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Tyler Perry mumbles his way through a pained fantasy of aspirational melodrama that is as cloying as it is hollow. He talks in such hushed tones you can barely make out what he’s saying through most of the movie.
Taking a resolutely more secular approach for his contrived characters, Perry mixes in a little "Pursuit of Happyness" with a gummy subplot involving Thandie Newton as a homeless mother of one. Newton’s Lindsey works as a janitor in the high-rise offices belonging to Perry’s CEO character Wesley Deeds. Deeds inherited his father’s San Francisco software company.
Some overdramatized narration sets up Perry’s character archetype as a man conflicted over the successful life his family has groomed him to fulfill. Wesley represents a model Republican. He has everything God and country could want, but everything still just isn’t good enough. Wes is engaged to marry his stunning live-in fiancée Natalie (Gabrielle Union), who spends her time with Wes correctly second-guessing everything he will say and do. Boring.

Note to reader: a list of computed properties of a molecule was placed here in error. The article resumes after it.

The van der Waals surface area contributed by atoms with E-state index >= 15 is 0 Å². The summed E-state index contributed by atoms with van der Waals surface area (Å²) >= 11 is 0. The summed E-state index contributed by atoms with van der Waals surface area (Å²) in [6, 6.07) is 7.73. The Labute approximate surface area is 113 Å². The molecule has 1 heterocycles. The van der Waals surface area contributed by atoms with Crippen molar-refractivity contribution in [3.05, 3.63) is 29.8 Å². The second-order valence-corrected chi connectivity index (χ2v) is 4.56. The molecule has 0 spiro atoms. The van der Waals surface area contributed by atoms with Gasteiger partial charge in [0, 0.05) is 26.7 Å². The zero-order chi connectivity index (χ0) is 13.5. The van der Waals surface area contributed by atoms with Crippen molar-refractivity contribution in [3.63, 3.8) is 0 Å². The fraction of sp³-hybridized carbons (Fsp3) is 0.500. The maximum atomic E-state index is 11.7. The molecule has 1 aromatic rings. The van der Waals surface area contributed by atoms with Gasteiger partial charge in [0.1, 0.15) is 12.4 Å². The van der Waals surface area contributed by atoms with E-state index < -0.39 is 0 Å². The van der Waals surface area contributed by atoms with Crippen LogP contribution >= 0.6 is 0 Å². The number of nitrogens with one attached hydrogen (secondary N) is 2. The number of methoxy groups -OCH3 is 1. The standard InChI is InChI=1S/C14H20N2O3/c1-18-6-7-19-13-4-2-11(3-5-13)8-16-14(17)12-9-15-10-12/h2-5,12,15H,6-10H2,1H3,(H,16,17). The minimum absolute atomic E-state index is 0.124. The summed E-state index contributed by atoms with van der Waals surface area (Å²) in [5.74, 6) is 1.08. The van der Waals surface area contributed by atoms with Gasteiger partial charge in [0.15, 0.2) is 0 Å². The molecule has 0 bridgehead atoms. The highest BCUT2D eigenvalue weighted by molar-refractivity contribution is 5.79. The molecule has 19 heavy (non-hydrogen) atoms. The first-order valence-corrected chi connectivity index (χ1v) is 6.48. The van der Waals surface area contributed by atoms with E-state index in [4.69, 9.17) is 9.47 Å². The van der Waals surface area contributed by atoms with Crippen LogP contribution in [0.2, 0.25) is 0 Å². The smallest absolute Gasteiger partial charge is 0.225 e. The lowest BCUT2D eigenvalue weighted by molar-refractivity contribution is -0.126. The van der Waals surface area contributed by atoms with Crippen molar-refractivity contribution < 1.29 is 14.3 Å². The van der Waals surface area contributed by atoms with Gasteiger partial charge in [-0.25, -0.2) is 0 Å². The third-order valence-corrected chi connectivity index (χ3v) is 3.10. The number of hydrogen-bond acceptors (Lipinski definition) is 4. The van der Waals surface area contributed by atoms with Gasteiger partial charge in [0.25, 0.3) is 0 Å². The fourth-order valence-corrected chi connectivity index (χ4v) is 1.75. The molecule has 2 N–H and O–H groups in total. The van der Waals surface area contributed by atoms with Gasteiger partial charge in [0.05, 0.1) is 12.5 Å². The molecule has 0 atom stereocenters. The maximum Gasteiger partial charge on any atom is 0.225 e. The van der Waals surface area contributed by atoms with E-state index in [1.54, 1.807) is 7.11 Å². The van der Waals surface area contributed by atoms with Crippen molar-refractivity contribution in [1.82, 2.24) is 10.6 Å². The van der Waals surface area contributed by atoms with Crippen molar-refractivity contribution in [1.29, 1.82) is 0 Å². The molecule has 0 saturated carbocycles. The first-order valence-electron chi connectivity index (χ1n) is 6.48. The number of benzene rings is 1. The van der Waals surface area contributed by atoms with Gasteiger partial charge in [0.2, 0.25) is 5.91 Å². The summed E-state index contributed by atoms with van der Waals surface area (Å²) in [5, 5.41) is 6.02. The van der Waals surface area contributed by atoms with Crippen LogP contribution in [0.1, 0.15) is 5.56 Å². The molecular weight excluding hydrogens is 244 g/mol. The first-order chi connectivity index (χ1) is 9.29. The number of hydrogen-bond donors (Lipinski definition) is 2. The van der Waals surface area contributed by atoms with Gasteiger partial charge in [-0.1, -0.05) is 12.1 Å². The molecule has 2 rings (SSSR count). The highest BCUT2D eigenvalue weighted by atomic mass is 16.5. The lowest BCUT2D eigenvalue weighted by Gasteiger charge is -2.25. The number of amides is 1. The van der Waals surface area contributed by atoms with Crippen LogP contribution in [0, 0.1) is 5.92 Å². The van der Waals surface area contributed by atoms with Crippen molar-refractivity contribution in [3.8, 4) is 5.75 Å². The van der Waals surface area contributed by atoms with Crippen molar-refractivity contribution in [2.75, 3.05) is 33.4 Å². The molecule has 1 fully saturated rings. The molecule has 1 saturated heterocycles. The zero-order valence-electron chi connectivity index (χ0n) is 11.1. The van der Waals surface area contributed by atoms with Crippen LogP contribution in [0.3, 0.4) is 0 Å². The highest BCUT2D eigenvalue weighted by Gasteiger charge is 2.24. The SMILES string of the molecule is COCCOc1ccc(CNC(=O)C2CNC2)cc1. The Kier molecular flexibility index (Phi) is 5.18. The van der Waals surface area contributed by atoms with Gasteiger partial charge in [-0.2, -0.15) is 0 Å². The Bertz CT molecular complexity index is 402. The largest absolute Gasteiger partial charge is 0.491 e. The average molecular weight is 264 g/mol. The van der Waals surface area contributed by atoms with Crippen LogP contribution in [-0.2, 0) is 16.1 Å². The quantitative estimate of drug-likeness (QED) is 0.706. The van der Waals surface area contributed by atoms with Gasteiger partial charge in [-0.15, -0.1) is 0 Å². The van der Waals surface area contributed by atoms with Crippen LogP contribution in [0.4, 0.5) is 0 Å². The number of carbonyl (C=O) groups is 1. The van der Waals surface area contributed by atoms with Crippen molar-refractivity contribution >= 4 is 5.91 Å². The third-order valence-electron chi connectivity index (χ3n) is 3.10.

Lindsay takes over the story’s protagonist duties by default. Wesley is far too passive for the job. After a disastrous parking garage meet-cute — in which Wesley’s cartoonish evil brother Walt (Brian White) ruthlessly insults Lindsey over her stealing Wes’s parking spot — Wesley starts to take an interest in the woman who dumps his office trashcans.
Wes engages in a systematically harmless (read asexual) courtship that includes creating an in-office day care for Lindsey’s daughter, and setting Lindsey up with her own corporate apartment. This is a plot cut from three pieces of construction paper with a pair of safety scissors.
From the looks of it, Tyler Perry has become too successful for his own good. As the highest paid mogul in show business, Perry wants to imagine how the have-nots are coping, and give them a woe-is-the-poor-little-rich-guy story that even they can applaud. Patronizing, insincere, and bloated with a disingenuous sense of narrative merit, “Good Deeds” is just one more example of everything wrong with America in the year 2012. There's nothing altruistic about Wesley's good deeds. Each one comes with a string attached.
Rated PG-13. 111 mins.